There is a certain beauty in the creative arts. Something has been created and presented for the eye to see. But it doesn’t stop there. The eye takes into the heart and the heart takes into the soul. What we see has power to move us, change us. That is the power that the author holds when something is created and shared.
The particulars of how we take in what we see is matter of personality and probably age or maturity as well. Some will tell you that after seeing The Book Thief or The Pianist or reading The Lost Wife, or the many other holocaust books and films, thoughts and images of the Holocaust stay with them for days. There is a certain kind of pain and suffering that runs through your mind as a thread or strand right through your daily life. For me, the same thing happens in a negative way if I see images like graphic violence or hardcore sex. It just stays with me until it finally becomes untangled with my positive, healthy thoughts. There is the whole matter of music that splits open when your kids move from Disney movie soundtracks to top 40, pop and rock. One of my kids hears every word of every song and either memorizes them or asks me what they mean (in detail). The other claims he listens to beat only (as part of his argument to listen to ___________________). I’ve got the same problem or choices when I flip through the TV and run into story lines like Modern Family and Love and Hip Hop in Atlanta. I know how my mind takes in art and media and I really want to keep it clean.
Whether in film, dance, music, art, what we see impacts us. Knowing this and accepting that each of us is going to process the impact differently, I have yet another dilemma with the creative arts. Rather than looking at the art or media alone, I have been thinking a lot about the author or creator. The perfect example is one of my favorite films Midnight in Paris. I love the time travel and the themes of love and, finally, personal choice (that seems right to me). Any way, in a conversation with my husband, he reminds me that the author is now divorced and married to his adopted daughter. I don’t know all the details, but this points south on my moral compass. My husband asks, do you not like the movie now? Should you not like the movie now? My answer is, I don’t know.
This conversation stems from my recent decision (husband was on board) to switch one of our daughter’s dance classes as a result of the singer of the song chosen for her recital number. So, let me say, I did not know the song when I made the decision. I only knew the pop singer. And, I knew the pop singer of the other dance numbers in that section of the recital (but no songs as that time). It was about the author, not the product. I could not have been more confident about my decision. It was about the author, not the product.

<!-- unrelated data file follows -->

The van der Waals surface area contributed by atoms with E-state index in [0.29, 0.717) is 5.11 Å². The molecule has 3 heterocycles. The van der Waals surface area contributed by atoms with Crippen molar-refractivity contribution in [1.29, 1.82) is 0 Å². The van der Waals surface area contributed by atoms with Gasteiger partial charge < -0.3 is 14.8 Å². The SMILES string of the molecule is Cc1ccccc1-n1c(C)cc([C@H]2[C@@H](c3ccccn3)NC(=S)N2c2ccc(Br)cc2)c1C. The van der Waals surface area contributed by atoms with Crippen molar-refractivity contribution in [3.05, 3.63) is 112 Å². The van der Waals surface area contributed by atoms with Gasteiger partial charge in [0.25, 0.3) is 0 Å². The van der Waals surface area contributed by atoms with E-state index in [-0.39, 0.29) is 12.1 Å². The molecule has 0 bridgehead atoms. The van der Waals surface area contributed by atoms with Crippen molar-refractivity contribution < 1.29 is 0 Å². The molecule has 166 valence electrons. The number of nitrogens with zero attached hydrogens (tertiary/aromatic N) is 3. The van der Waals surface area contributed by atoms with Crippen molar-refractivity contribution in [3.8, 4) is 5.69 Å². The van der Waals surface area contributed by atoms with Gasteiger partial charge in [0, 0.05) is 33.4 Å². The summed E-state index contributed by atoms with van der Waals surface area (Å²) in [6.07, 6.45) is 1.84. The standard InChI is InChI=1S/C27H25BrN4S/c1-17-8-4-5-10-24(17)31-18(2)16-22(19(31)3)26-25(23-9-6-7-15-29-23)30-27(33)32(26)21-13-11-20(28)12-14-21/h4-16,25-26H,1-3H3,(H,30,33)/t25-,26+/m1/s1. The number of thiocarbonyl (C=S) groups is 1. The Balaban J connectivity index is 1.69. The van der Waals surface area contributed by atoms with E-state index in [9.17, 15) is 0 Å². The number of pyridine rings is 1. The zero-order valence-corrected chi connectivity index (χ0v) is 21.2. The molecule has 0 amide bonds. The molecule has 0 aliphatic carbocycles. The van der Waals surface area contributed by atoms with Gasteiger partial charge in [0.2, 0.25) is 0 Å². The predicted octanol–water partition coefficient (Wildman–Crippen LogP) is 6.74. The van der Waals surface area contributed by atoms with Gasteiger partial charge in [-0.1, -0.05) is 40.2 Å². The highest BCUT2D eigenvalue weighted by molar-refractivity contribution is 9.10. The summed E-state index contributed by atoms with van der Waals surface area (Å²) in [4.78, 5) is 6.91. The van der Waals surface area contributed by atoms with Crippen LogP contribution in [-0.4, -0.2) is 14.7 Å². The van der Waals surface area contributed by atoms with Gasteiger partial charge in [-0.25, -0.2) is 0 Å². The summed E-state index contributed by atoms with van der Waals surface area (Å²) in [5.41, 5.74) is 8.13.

I am still working on the translation of our of recent family experience. I am still working on the questions that I need to ask before taking in arts and media. I am working from the fact that we’re impacted by what choose to see and hear. I now have added the layer of the artist’s life as well as their creation or product. The artist’s life matters, just like my every day and your every day matters. Please, please, please, I am not talking about legalism and perfection. I am talking about keeping it clean. I want to keep it clean on the author side and the product side. I want to keep it clean on both sides.
I know that there is so much more to say on keeping it clean in the arts and media. We’re all landing on different points on the pendulum as parents and as individuals. But I think the difference between our judgment calls is valid and is good for growth and conversation. I beg to differ sometimes, but I am glad that you do too. I pray that keeping it clean is something we all can agree is good for us and that our personal choices as believers open conversation, and not judgment, among the family of Christ.
The earth is the Lord’s, and all its fullness,
The world and those who dwell therein.
2 For He has founded it upon the seas,
And established it upon the waters.
3 Who may ascend into the hill of the Lord?
Or who may stand in His holy place?
4 He who has clean hands and a pure heart,
Who has not lifted up his soul to an idol,
Nor sworn deceitfully.
5 He shall receive blessing from the Lord,
And righteousness from the God of his salvation.
6 This is Jacob, the generation of those who seek Him,
Who seek Your face. Selah